The Amiable, Accidental Star
Friday, October 3, 2008
Is it okay to compare an actor to a dog, when you mean it in the best way?
Because there's something even more spaniel-like about Greg Kinnear these days, as he ages a little. Good dog? Great dog. (You know -- the kind that intuits the doorbell before it rings but never barks his head off, and never demands attention?) With his crinkly brow and the graying scruff, Kinnear is still, at 45, almost about to be someone's idea of today's Jimmy Stewart -- but most times he's just there for support.
That's why they use him for cute-husband parts ("Ghost Town"), or for integrity-compromised executives who have to check into forlorn Courtyard Marriotts ("Fast Food Nation"). They use him for parts like the football coach who keeps his cool in a desperate season (as Dick Vermeil in "Invincible") or for playing the unexpected boyfriend of the gal who's long since given up on men (as with Tina Fey in "Baby Mama"). Nice work, and he can get it.
On a recent Thursday afternoon, Kinnear and a film director/producer named Marc Abraham are making the rounds in D.C. for their new movie, "Flash of Genius." It stars (actually stars ) Kinnear as Robert Kearns, a Michigan engineering prof who invented the intermittent windshield-wiping device in his basement in the 1960s, and then spent almost two decades suing Ford and Chrysler for stealing his idea. Kearns finally won some $30 million.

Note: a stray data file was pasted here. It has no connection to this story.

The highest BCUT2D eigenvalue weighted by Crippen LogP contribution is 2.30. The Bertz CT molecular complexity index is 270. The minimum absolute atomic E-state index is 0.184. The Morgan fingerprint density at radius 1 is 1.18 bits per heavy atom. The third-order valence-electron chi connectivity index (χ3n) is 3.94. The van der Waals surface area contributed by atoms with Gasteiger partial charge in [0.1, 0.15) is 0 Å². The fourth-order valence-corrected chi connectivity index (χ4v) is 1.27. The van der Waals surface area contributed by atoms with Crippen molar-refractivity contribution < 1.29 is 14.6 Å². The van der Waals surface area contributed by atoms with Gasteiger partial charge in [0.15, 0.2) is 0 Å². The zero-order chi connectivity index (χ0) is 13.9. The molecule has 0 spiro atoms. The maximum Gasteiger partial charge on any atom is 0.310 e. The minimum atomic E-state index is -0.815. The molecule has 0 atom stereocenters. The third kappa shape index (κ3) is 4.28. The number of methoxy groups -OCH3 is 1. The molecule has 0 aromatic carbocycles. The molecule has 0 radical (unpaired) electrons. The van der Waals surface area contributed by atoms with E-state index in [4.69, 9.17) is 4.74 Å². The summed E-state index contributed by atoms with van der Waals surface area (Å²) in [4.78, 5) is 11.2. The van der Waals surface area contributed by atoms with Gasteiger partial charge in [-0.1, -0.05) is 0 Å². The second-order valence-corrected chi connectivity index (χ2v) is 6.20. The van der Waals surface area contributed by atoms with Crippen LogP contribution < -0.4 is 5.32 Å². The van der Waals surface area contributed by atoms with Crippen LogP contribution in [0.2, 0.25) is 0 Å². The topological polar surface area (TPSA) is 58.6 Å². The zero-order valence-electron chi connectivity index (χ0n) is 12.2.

Intriguing story, but tough sell.
"Bob Kearns [who died in 2005] is not a likable character, in the usual sense," Kinnear says, sitting a spell in the Georgetown Ritz-Carlton. "Yes, he eventually won some money. Great. But this is clearly not the message. . . . The fight he had is all-consuming. He just couldn't find a bridge to compromise to anything around him -- his children, his wife, his attorneys who are trying to help him. Everything is a struggle. I found myself wanting him to find satisfaction. I'm not sure this movie characterizes him as ever really finding it."
There is no getting around the fact that "Flash of Genius" is about a prideful and enigmatic nerd. Also, there's really a lot about windshield wipers in it ("Only of course it's not just about windshield wipers," Kinnear says). Finally, you never really root for the hero; you're glad for him, but it stops shorts of heroics.
In which case, clips of the movie probably are not destined to be shown at personal motivation seminars -- the kind attended by guys who look just a little like Richard Hoover, the guy Kinnear played satirically in "Little Miss Sunshine," who preached his "Nine Steps" claptrap of self-help positivity.
"You could easily make that upbeat kind of movie out of 'Flash of Genius,' though, with the same story," Kinnear offers. "All you have to do is play the music LOUDER in certain moments, change a few looks from people in the [courtroom] scenes and really leave people much more energized, skipping out of the theater in triumph."
This is Kinnear's first serious, meaty starring part since he played Bob Crane -- the murdered, sex-addicted star of "Hogan's Heroes" in 2002's creepy but intriguing "Auto Focus."
"It's funny when you've done a movie like that, how people say 'I liked"Auto Focus"!' with that emphasis," Kinnear says, half-smiling. "Did the 'i' have to go up several octaves in 'liked,' stretching it out? I l iii ked that movie! Meaning nobody else liked the movie, I guess."
So, anyhow, windshield wipers. The lone inventor vs. the monolithic corporation. Kinnear's performance suggests something much more morose than playing the boyfriend or doofus dad parts. To play Kearns he put on 20 pounds, and quite a lot of polyester, and even more of a sense of gloom. He looks a little like William H. Macy in this movie.